Editors' ChoiceCancer

Tumors block pain with CXCL12

See allHide authors and affiliations

Science Signaling  10 Jan 2017:
Vol. 10, Issue 461, eaam7233
DOI: 10.1126/scisignal.aam7233

The chemokine CXCL12 released from early stage pancreatic cancer recruits Schwann cells and suppresses pain signaling.

Pancreatic cancer is known as one of the most painful cancers, yet detection typically occurs long after metastasis. Demir et al. found that Schwann cells present in human pancreatic ductal adenocarcinoma (PDAC) were positive for the receptor proteins CXCR4 and CXCR7, which are activated by the chemokine CXCL12. In normal pancreatic tissue, CXCL12 was predominantly present in intrapancreatic ducts, whereas in PDAC this chemokine was found in the stroma surrounding the tumors. Hypoxia triggered an increase in the mRNA for CXCL12 and the secretion of this chemokine from pancreatic cancer cell lines, and conditioned medium from these cells stimulated migration of human Schwann cells in culture. Experiments with three-dimensional cultures and pharmacological or genetic inhibition of CXCR4 or CXCR7 showed that these receptors contributed to the migration of Schwann cells toward cancer cells. In the KC mouse model of PDAC, conditional knockout of CXCL12 in pancreatic cells reduced the number of Schwann cells in both the tumors and precancerous lesions but increased the number of activated astrocytes and microglia. Consistent with this increase in reactive glial cells, the CXCL12-deficient KC mice exhibited increased abdominal mechanosensitivity compared with that of the KC mice, even though both mouse models developed PDAC. Furthermore, PDAC patients stratified by pain scores exhibited a negative correlation between the abundance of CXCR4 and CXCR7 and pain: Less receptor abundance in the tumor-associated neural tissue correlated with increased pain. Targeted transcriptomic analysis of pain-associated genes showed that human Schwann cells exposed to CXCL12 indicated that 6 of 17 pain-associated transcripts were increased and 11 of 17 were decreased, including several pain-mediating receptors and ligands. These data suggest that hypoxia stimulates an increase in the production and release of CXCL12 from both precancerous lesions and PDAC cells, resulting in the recruitment of Schwann cells and suppression of pain responsiveness. This may explain why pain is not a reliable indicator of pancreatic cancer until late in the disease when the cancer cells have invaded the neural tissue to metastasize.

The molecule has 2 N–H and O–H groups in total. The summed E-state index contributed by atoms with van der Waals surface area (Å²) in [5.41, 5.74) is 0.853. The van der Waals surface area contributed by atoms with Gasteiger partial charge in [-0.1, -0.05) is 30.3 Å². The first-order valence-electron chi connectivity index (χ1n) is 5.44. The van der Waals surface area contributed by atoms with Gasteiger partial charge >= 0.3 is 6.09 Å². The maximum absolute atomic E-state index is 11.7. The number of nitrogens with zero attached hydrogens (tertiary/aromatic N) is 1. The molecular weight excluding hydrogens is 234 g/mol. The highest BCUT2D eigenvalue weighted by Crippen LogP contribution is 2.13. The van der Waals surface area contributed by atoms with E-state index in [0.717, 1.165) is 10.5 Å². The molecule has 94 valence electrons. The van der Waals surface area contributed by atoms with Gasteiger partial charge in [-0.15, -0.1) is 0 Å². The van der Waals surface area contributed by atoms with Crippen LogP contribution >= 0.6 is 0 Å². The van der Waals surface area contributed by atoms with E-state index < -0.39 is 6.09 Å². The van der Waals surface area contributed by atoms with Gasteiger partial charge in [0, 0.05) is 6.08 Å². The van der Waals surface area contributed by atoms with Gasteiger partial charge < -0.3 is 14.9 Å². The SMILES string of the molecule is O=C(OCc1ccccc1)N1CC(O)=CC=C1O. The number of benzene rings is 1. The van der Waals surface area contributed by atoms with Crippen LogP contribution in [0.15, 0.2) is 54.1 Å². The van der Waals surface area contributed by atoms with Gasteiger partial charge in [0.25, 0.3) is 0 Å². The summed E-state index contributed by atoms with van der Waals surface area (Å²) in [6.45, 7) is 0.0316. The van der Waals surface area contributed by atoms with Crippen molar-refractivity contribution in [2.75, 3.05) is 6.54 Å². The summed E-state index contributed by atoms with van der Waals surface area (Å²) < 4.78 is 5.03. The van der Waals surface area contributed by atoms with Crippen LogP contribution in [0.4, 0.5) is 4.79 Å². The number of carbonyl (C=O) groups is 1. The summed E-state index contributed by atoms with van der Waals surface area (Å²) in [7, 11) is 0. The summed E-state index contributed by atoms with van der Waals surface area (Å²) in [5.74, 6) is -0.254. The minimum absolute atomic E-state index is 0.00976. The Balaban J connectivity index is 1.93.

Highlighted Article

Stay Connected to Science Signaling

Navigate This Article